Bill Mille, Brett Lawrie

Teaching Brett Lawrie to rein himself in

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Shi Davidi of Sportsnet has an interesting column on the education of Brett Lawrie.  Specifically, his demeanor towards the umps in light of his helmet toss last week and this week’s incident in which he ran across the field to confront an ump following a disputed call on the base paths.

After the latter call, manager John Farrell pulled Lawrie aside and seemed to get into it with him a bit:

“He was telling me his thoughts at the time, that he went to get an explanation,” said Farrell. “And he goes ‘Am I not allowed to do that?’ I said, ‘You’re allowed to ask an umpire anything that’s on your mind. But when you sprint at him, the body language speaks volumes.’

That’s the real issue. Umps, like anyone, hate to be shown up and no one likes to be berated. If a call goes against you, and you throw crap or sprint across the field to get up in their face, you’re gonna have a bad time of it. Lawrie will have to figure that out one way or the other.

Tim Tebow’s workout seems like fun

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Tim Tebow is, as we speak, working out for some 40 scouts from 20 organizations and an untold number of members of the media. So far he has run and jumped and thrown and, in a moment or two, will take his hacks. First BP swings, then live, full-speed BP off of a couple of former major leaguers.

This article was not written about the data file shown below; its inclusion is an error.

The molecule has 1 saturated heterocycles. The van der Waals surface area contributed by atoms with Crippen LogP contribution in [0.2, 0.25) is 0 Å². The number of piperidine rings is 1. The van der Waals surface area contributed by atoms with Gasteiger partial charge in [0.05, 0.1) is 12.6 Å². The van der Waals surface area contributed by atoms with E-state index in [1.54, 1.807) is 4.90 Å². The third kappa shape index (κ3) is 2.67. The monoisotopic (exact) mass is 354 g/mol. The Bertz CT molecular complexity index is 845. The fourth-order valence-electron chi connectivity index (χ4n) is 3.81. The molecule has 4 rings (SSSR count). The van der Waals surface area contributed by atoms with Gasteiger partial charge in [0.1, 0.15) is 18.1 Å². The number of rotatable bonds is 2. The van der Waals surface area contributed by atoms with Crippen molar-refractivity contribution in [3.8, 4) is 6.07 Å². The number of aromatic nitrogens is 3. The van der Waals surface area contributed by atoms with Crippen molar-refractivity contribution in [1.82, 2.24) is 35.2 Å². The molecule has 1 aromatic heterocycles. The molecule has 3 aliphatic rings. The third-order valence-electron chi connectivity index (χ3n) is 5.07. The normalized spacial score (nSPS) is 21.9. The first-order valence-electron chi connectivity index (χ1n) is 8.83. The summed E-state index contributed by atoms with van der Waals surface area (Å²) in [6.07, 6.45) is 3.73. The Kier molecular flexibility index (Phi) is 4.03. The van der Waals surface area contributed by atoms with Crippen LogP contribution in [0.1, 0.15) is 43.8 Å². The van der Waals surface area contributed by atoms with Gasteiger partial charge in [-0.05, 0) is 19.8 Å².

His 60 yard dash time was supposedly excellent. On the 80-20 scouting scale he’s supposedly in the 50-60 range, according to people tweeting about it who know what they’re talking about. The guy is certainly big and strong and in amazing shape and that’s not nothing.

Also this:

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That’s from MLB’s Twitter, which provides us with some more in-action shots.

 

Here he is playing right field out there in the distance someplace:

Good luck, kid.

Adrian Beltre puts his helmet on backwards to face a switch pitcher

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“A” switch pitcher is probably not the most accurate way to put that. It’s more like “The” switch pitcher, as Pat Venditte of the Mariners is the only one extant.

Last night the right-handed hitting Adrian Beltre had to face Venditte, who obviously chose to pitch righty to the Rangers third baseman. Before coming up to the plate, Beltre jokingly donned his helmet backwards and pretended that he’d hit left-handed:

 

He needn’t have bothered. Beltre doubled to left field off of Venditte, showing that at some point, platoon splits really don’t matter.